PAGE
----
As with many popular delusions, however, the belief in ghosts lacks not just external evidence but internal coherence as well. For one thing, if hauntings can happen, why does everyone who dies not become a ghost? Why is every hospital, nursing home and old house not crowded with noisy poltergeists? Even if we restrict the list of potential ghosts to people who died violently or with unfinished business, the number of potential ghosts should scarcely decline. There have been millions of violent deaths throughout human history, after all, and probably the majority of people who die have unfinished business of some sort – death not generally being an event one can schedule. (The Times article quotes a home buyer who found that her allegedly haunted house was the site of at least two murders in its two-hundred-year-plus history. This breathless statistic seems less impressive, however, when one considers that most old houses have had people die in them.) If hauntings can really happen, we living humans should be outnumbered by the dead.

Another relevant question is this: Those who believe in ghosts often say that a restless spirit can remain for decades or even centuries, rattling its chains or giving people chills or doing whatever else it is a ghost does in its spare time. But any manifestation that has a physical effect on the world – even if the claimed effect is no more than moving air molecules – requires an expenditure of energy. This is the second law of thermodynamics, a basic physical principle. Living humans get the energy which we use to affect things in the world from the consumption of food. Ghosts are not known for eating, however, so where do they get their energy from? What is the power source that permits them to remain in the world for such long periods of time? Ghosts, it would appear, are doubly improbable: not only does the idea itself lack logical coherence, but any actual ghost would have to be a perpetual motion machine!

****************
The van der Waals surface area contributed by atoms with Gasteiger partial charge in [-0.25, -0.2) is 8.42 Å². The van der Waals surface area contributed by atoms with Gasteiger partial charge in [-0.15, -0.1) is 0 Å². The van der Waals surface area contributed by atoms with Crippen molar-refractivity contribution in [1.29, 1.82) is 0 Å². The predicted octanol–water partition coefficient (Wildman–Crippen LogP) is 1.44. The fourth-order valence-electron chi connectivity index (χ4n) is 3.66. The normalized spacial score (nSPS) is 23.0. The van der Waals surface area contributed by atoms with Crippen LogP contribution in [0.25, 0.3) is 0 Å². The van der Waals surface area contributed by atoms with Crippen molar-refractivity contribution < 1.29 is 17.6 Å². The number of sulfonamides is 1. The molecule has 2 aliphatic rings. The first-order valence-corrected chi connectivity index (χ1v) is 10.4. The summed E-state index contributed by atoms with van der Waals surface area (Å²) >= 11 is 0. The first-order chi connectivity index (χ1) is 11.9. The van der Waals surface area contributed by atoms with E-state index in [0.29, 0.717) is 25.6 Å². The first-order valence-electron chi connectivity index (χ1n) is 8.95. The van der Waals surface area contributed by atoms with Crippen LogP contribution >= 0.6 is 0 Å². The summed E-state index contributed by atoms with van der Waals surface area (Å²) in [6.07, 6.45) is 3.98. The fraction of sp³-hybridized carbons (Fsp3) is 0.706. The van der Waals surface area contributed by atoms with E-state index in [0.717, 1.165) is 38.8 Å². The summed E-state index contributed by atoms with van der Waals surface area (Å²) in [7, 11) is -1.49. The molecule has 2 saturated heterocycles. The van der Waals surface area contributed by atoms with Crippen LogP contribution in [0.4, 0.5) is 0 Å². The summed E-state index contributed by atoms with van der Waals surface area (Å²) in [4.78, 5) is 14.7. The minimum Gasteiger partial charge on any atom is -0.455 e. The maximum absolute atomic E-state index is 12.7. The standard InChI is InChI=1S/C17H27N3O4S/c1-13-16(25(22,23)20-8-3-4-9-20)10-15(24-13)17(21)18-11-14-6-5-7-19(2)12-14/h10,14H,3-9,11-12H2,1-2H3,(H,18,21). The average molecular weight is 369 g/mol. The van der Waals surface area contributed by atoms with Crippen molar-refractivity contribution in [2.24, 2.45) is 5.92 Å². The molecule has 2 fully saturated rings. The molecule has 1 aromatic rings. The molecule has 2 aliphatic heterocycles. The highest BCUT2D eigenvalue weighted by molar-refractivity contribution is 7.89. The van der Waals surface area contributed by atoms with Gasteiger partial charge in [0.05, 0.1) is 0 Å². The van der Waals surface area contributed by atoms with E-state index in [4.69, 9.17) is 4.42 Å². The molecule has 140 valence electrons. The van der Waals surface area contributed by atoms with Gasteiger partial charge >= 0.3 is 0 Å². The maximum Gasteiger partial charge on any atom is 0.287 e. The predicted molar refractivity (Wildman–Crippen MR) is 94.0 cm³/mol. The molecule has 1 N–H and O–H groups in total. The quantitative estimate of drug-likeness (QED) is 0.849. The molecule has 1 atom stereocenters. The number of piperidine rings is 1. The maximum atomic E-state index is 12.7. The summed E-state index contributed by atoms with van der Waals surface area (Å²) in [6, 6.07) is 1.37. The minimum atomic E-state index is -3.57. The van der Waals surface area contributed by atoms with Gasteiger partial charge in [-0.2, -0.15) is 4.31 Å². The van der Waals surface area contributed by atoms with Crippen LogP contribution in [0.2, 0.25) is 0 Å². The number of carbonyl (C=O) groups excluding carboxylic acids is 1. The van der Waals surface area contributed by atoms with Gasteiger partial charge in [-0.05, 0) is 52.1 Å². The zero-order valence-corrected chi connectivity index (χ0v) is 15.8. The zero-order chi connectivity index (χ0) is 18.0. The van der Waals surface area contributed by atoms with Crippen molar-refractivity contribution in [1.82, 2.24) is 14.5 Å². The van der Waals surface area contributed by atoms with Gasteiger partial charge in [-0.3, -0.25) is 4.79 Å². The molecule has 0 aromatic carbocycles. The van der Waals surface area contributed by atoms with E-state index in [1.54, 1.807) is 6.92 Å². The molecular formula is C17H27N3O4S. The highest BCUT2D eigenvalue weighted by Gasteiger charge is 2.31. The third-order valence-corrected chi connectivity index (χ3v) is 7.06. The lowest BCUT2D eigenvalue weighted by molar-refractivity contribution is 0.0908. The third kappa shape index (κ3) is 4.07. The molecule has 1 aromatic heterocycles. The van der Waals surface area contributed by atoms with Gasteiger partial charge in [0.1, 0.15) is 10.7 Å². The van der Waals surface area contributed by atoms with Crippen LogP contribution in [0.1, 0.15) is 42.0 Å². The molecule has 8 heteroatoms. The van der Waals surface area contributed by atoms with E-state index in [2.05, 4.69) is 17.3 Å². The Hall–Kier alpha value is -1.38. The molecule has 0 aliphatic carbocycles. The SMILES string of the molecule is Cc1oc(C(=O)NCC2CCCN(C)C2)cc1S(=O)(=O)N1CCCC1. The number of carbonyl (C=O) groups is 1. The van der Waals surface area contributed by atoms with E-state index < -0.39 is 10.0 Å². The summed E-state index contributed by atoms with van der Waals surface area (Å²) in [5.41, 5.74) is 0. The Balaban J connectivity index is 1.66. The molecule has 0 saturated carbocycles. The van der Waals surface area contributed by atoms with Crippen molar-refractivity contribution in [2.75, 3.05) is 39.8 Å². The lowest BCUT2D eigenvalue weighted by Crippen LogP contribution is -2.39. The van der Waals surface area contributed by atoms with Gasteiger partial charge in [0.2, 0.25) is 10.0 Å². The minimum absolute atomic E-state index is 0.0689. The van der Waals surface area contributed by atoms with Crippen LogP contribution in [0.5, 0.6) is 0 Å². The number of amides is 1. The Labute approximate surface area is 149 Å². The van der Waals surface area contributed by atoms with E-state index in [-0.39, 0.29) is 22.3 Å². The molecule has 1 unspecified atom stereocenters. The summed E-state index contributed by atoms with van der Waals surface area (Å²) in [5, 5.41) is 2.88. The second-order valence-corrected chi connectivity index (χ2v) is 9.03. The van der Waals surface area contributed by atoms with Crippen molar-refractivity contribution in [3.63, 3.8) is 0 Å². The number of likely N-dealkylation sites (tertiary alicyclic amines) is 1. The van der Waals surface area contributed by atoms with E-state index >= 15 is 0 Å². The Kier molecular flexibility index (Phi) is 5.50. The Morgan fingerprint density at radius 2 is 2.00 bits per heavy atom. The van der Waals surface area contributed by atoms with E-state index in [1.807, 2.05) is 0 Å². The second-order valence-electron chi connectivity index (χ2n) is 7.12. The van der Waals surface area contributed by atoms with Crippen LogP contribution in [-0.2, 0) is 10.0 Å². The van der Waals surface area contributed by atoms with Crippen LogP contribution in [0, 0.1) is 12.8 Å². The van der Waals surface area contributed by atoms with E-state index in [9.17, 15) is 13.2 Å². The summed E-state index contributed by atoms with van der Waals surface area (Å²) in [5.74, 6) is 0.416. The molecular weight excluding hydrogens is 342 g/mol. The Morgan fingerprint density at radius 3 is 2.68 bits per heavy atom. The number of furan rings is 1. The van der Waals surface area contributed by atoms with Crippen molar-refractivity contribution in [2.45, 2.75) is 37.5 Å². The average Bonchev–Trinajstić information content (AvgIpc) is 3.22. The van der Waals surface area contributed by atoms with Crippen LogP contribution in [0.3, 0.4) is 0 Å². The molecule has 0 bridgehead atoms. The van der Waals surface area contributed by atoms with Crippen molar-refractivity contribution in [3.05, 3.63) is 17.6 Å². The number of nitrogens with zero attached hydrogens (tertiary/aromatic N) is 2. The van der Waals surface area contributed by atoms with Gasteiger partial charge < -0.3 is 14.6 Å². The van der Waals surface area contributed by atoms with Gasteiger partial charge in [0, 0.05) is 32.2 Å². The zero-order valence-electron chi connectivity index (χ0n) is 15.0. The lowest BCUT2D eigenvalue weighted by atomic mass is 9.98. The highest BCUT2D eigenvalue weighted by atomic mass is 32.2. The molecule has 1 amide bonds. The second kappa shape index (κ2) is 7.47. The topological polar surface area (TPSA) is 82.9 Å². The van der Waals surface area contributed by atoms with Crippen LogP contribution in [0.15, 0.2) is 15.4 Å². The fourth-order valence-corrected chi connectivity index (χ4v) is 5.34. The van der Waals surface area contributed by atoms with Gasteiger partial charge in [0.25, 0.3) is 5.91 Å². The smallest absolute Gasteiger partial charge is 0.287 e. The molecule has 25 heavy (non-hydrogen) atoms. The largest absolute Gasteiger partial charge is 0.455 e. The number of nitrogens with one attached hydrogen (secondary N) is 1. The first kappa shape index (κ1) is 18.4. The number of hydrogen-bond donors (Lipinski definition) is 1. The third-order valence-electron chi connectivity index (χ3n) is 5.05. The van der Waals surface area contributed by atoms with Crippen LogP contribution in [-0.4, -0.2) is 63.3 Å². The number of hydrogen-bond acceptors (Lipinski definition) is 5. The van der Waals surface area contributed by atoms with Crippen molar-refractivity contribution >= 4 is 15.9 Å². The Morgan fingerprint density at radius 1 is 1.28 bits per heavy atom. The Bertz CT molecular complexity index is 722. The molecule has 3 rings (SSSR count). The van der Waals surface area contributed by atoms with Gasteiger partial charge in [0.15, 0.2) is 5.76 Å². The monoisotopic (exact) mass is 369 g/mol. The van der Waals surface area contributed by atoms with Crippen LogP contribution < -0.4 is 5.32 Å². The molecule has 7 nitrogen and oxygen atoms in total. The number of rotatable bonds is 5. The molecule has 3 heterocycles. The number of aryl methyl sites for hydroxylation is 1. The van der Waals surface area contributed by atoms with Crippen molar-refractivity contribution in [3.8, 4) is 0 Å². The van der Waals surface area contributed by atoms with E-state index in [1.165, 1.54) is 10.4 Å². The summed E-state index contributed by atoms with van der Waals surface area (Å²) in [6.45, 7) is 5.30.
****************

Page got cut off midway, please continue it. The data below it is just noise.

And on a related note, what is the substance that composes a ghost? In other words, what is a ghost made of? Everything that exists is either matter or energy, but neither is a suitable candidate for a spirit. If it is matter, then that means that ghosts, in some sense, have bodies like ours, and could theoretically be killed (again?) by the disruption of that material structure. But if it is energy, the prospects seem even poorer. For one thing, this would make haunting impossible, because energy does not stay in one place; it is always in motion, propagating from place to place at the speed of light. Rather than remaining to haunt the house of its death, any ghost in this circumstance would soon either be absorbed by nearby objects and cease to exist, or would be speeding off into interstellar space at 186,000 miles per second.